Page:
For release: Oct. 26, 2010
Smaller Homes, Smaller Footprint, DEQ-commissioned Report Shows
A recently completed report commissioned by the Oregon Department of Environmental Quality in collaboration with the Oregon Home Builders Association and Earth Advantage Institute concludes that constructing smaller homes is among the best ways to reduce greenhouse gas emissions and waste generation from the residential construction sector.
The report, A Life Cycle Approach to Prioritizing Methods of Preventing Waste from the Residential Construction Sector in the State of Oregon, is available on DEQ’s website at http://www.deq.state.or.us/lq/sw/wasteprevention/greenbuilding.htm.
The report concludes that of 30 different material reduction and reuse practices evaluated, reducing home size was the most beneficial. DEQ examined environmental benefits from each of these practices against a “standard” Oregon home, defined for the study’s purposes as a 2,262 square-foot, newly constructed home built to 2008 state energy codes. The study considered a “small” home to be about 1,630 square feet and an “extra-small” home to be 1,150 square feet. Many environmental benefits from small homes come in the form of reduced electricity and fuel use in the home but also include the benefits of avoided materials production, according to the report.
Residential home construction, maintenance and demolition make up about 10 to 15 percent by weight of total waste generated in Oregon each year.
“Results from this report are significant because they quantify the benefits of a variety of common green building practices, including reduced house size, on a consistent scale. That gives us a guide for the relative importance of each practice,” said Jordan Palmeri, the DEQ waste prevention specialist who oversaw the report’s commission and helped evaluate the report’s findings. “This will help DEQ and the residential building sector target waste prevention practices that maximize overall environmental benefit.”
The report examines environmental impacts of extracting, producing and transporting building materials; impacts of constructing and maintaining the home; impacts of using electricity and heating fuels during a home’s 70-year occupancy; and impacts/benefits of recycling, landfilling, or burning for energy recovery the building materials at the end of the home’s life. Environmental impacts address climate change, energy use, human toxicity, ecological toxicity, acidification and respiratory effects.
Key findings in the report:
· Of 30 different material reduction and reuse practices evaluated, reducing home size and multi-family living achieved the largest greenhouse gas reductions along with significant reductions in other impact categories.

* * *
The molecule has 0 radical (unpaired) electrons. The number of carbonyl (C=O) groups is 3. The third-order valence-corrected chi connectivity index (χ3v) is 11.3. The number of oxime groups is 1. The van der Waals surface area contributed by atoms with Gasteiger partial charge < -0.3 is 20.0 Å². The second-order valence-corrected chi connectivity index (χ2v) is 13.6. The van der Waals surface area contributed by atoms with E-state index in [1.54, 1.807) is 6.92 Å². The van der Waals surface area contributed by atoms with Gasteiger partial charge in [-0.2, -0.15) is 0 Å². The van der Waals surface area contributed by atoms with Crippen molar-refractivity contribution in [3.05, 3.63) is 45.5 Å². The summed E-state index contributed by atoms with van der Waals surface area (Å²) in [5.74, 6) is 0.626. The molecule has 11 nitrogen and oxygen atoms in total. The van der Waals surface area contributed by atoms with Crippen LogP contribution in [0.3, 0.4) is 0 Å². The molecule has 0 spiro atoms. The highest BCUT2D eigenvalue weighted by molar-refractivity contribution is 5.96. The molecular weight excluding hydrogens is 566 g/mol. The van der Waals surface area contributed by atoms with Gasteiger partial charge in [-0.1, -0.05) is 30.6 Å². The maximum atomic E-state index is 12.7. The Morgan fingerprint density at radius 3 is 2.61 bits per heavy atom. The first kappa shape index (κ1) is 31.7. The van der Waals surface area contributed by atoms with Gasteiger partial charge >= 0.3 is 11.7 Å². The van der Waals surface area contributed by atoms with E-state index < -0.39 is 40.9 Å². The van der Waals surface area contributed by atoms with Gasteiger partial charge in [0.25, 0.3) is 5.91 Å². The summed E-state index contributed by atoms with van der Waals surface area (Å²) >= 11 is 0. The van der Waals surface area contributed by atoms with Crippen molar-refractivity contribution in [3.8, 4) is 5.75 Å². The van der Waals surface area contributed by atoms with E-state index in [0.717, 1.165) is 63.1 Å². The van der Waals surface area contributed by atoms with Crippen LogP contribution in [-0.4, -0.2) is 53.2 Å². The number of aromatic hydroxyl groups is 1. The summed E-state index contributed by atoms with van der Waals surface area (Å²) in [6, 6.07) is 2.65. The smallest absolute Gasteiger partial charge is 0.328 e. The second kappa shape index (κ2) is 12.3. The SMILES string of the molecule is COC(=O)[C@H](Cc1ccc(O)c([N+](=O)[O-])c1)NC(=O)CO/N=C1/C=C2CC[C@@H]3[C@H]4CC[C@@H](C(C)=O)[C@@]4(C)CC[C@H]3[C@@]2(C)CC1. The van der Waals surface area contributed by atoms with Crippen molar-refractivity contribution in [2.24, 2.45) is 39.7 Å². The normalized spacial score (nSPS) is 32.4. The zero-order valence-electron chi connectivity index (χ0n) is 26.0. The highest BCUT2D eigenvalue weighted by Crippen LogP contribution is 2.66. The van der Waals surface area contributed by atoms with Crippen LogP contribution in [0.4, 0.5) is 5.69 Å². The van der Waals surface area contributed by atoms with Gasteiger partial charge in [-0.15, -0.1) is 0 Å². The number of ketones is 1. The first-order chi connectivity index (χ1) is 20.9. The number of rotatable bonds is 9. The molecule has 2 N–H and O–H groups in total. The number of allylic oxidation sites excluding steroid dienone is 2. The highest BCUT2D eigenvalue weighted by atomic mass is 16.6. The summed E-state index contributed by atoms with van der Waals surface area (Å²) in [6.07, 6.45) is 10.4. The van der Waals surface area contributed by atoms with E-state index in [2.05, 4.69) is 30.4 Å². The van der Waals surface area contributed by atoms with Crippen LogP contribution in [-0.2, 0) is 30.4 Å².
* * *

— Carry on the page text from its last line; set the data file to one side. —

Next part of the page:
· Reducing home size by 50 percent results in a projected 36 percent reduction in lifecycle greenhouse gas emissions.
· Reducing home size is a significant leverage point for environmental impact reduction and may be a more effective measure than achieving minimum levels of “green” certification.
· Various sizes of multi-family housing show significant lifecycle reductions in greenhouse gases.
· Families who choose or require more living space than a “small” home may lessen a large home’s impact by adding green building practices and increasing the home’s energy efficiency.
· New and existing homes of any size could incorporate internal accessory dwelling units (sometimes known as “mother-in-law apartments”) within the home as an option to increase density and reduce the square foot/person ratio, provide flexible living spaces, and achieve the environmental benefits of both small and multi-family living.
· Over 80 percent of greenhouse gas emissions over a home’s 70-year life occur during occupancy and are attributed to electricity and fuel consumption. About 14 percent of greenhouse gas impacts are tied to producing the original and replacement building materials. Constructing and maintaining the home account for about 2 percent and transportation of building materials accounts for less than 1 percent. Oregon’s existing material recycling and energy recovery system reduces greenhouse gas emissions by 5 percent over the typical 70-year life of a home.
· For other types of environmental impacts, materials contribute 10 to 40 percent of total life cycle impacts.
· Only a small amount – about 6 percent – of building material-related waste generated occurs during home construction, with about 50 percent of waste generation occurring during 70 years of home repairs and maintenance. The remaining 44 percent of waste generation occurs at the time of the home’s demolition.
· Material reuse significantly reduces the amount of waste generated and material-related impacts of production.
Quantis, a lifecycle analysis firm with a U.S office in Salem, Mass., conducted research for the report. Quantis subcontracted work to the Oregon Home Builders Association and Earth Advantage Institute, a Portland-based nonprofit that works with the building industry to help adopt sustainable building practices and reduce greenhouse gas emissions.
This report is the last of two phases in DEQ’s environmental evaluation of waste prevention practices within the residential building sector. In 2009, DEQ evaluated a list of 25 practices to identify building practices most likely to prevent residential building waste. Reports from both phases are available on DEQ’s website at http://www.deq.state.or.us/lq/sw/wasteprevention/greenbuilding.htm.